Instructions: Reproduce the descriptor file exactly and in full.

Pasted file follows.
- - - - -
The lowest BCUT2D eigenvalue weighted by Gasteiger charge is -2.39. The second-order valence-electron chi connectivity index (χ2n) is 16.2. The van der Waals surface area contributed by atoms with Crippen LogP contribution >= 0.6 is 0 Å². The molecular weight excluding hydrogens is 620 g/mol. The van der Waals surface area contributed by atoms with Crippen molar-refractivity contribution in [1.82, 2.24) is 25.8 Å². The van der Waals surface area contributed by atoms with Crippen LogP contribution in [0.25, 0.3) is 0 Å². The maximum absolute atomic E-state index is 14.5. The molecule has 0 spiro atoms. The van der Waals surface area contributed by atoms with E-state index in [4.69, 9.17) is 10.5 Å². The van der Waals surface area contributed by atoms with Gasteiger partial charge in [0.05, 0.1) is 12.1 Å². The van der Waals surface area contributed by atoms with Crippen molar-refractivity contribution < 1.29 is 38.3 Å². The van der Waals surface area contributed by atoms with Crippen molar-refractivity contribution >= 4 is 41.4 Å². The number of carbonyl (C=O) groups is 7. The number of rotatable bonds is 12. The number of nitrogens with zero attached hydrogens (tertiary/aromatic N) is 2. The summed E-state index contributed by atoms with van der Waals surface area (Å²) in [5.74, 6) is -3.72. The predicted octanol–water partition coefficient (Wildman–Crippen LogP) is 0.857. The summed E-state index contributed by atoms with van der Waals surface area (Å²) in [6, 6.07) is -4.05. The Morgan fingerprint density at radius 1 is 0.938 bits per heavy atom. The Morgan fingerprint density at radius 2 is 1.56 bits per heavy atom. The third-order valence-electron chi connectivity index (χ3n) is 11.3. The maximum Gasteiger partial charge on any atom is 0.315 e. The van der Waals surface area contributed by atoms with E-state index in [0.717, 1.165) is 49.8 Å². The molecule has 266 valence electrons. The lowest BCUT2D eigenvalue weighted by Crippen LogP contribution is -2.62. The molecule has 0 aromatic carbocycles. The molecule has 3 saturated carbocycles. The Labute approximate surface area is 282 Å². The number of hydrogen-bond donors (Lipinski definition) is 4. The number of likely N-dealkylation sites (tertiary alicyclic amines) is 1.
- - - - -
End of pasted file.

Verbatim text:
The lowest BCUT2D eigenvalue weighted by Gasteiger charge is -2.39. The second-order valence-electron chi connectivity index (χ2n) is 16.2. The van der Waals surface area contributed by atoms with Crippen LogP contribution >= 0.6 is 0 Å². The molecular weight excluding hydrogens is 620 g/mol. The van der Waals surface area contributed by atoms with Crippen molar-refractivity contribution in [1.82, 2.24) is 25.8 Å². The van der Waals surface area contributed by atoms with Crippen LogP contribution in [0.25, 0.3) is 0 Å². The maximum absolute atomic E-state index is 14.5. The molecule has 0 spiro atoms. The van der Waals surface area contributed by atoms with E-state index in [4.69, 9.17) is 10.5 Å². The van der Waals surface area contributed by atoms with Gasteiger partial charge in [0.05, 0.1) is 12.1 Å². The van der Waals surface area contributed by atoms with Crippen molar-refractivity contribution < 1.29 is 38.3 Å². The van der Waals surface area contributed by atoms with Crippen molar-refractivity contribution >= 4 is 41.4 Å². The number of carbonyl (C=O) groups is 7. The number of rotatable bonds is 12. The number of nitrogens with zero attached hydrogens (tertiary/aromatic N) is 2. The summed E-state index contributed by atoms with van der Waals surface area (Å²) in [5.74, 6) is -3.72. The predicted octanol–water partition coefficient (Wildman–Crippen LogP) is 0.857. The summed E-state index contributed by atoms with van der Waals surface area (Å²) in [6, 6.07) is -4.05. The Morgan fingerprint density at radius 1 is 0.938 bits per heavy atom. The Morgan fingerprint density at radius 2 is 1.56 bits per heavy atom. The third-order valence-electron chi connectivity index (χ3n) is 11.3. The maximum Gasteiger partial charge on any atom is 0.315 e. The van der Waals surface area contributed by atoms with E-state index in [0.717, 1.165) is 49.8 Å². The molecule has 266 valence electrons. The lowest BCUT2D eigenvalue weighted by Crippen LogP contribution is -2.62. The molecule has 0 aromatic carbocycles. The molecule has 3 saturated carbocycles. The Labute approximate surface area is 282 Å². The number of hydrogen-bond donors (Lipinski definition) is 4. The number of likely N-dealkylation sites (tertiary alicyclic amines) is 1.